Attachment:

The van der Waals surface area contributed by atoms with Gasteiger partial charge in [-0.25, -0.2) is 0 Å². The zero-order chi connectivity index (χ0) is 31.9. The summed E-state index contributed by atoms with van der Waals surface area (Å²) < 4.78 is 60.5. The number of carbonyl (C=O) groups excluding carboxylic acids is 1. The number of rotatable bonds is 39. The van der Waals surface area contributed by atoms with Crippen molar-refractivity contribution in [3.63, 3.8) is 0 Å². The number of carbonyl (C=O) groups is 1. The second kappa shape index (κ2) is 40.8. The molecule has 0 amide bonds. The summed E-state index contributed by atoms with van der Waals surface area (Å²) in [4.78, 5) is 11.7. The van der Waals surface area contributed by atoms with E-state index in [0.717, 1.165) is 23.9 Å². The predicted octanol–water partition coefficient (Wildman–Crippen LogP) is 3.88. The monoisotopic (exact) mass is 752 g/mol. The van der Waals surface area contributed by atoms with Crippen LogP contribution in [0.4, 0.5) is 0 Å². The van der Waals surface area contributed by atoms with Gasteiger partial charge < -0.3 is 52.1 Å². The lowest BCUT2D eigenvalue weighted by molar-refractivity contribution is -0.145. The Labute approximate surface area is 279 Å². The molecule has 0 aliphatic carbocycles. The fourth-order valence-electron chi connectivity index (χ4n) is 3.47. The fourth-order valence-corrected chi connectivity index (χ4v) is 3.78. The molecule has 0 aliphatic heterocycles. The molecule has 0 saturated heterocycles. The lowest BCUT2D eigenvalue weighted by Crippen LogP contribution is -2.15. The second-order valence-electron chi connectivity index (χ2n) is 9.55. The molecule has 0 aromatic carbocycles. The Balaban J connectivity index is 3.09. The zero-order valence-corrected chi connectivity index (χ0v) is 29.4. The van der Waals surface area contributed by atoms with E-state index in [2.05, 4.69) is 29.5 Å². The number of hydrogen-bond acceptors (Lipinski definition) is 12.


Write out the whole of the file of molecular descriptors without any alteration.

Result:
The van der Waals surface area contributed by atoms with Gasteiger partial charge in [-0.25, -0.2) is 0 Å². The zero-order chi connectivity index (χ0) is 31.9. The summed E-state index contributed by atoms with van der Waals surface area (Å²) < 4.78 is 60.5. The number of carbonyl (C=O) groups excluding carboxylic acids is 1. The number of rotatable bonds is 39. The van der Waals surface area contributed by atoms with Crippen molar-refractivity contribution in [3.63, 3.8) is 0 Å². The number of carbonyl (C=O) groups is 1. The second kappa shape index (κ2) is 40.8. The molecule has 0 amide bonds. The summed E-state index contributed by atoms with van der Waals surface area (Å²) in [4.78, 5) is 11.7. The van der Waals surface area contributed by atoms with E-state index in [0.717, 1.165) is 23.9 Å². The predicted octanol–water partition coefficient (Wildman–Crippen LogP) is 3.88. The monoisotopic (exact) mass is 752 g/mol. The van der Waals surface area contributed by atoms with Crippen LogP contribution in [0.4, 0.5) is 0 Å². The van der Waals surface area contributed by atoms with Gasteiger partial charge < -0.3 is 52.1 Å². The lowest BCUT2D eigenvalue weighted by molar-refractivity contribution is -0.145. The Labute approximate surface area is 279 Å². The molecule has 0 aliphatic carbocycles. The fourth-order valence-electron chi connectivity index (χ4n) is 3.47. The fourth-order valence-corrected chi connectivity index (χ4v) is 3.78. The molecule has 0 aliphatic heterocycles. The molecule has 0 saturated heterocycles. The lowest BCUT2D eigenvalue weighted by Crippen LogP contribution is -2.15. The second-order valence-electron chi connectivity index (χ2n) is 9.55. The molecule has 0 aromatic carbocycles. The Balaban J connectivity index is 3.09. The zero-order valence-corrected chi connectivity index (χ0v) is 29.4. The van der Waals surface area contributed by atoms with E-state index in [2.05, 4.69) is 29.5 Å². The number of hydrogen-bond acceptors (Lipinski definition) is 12.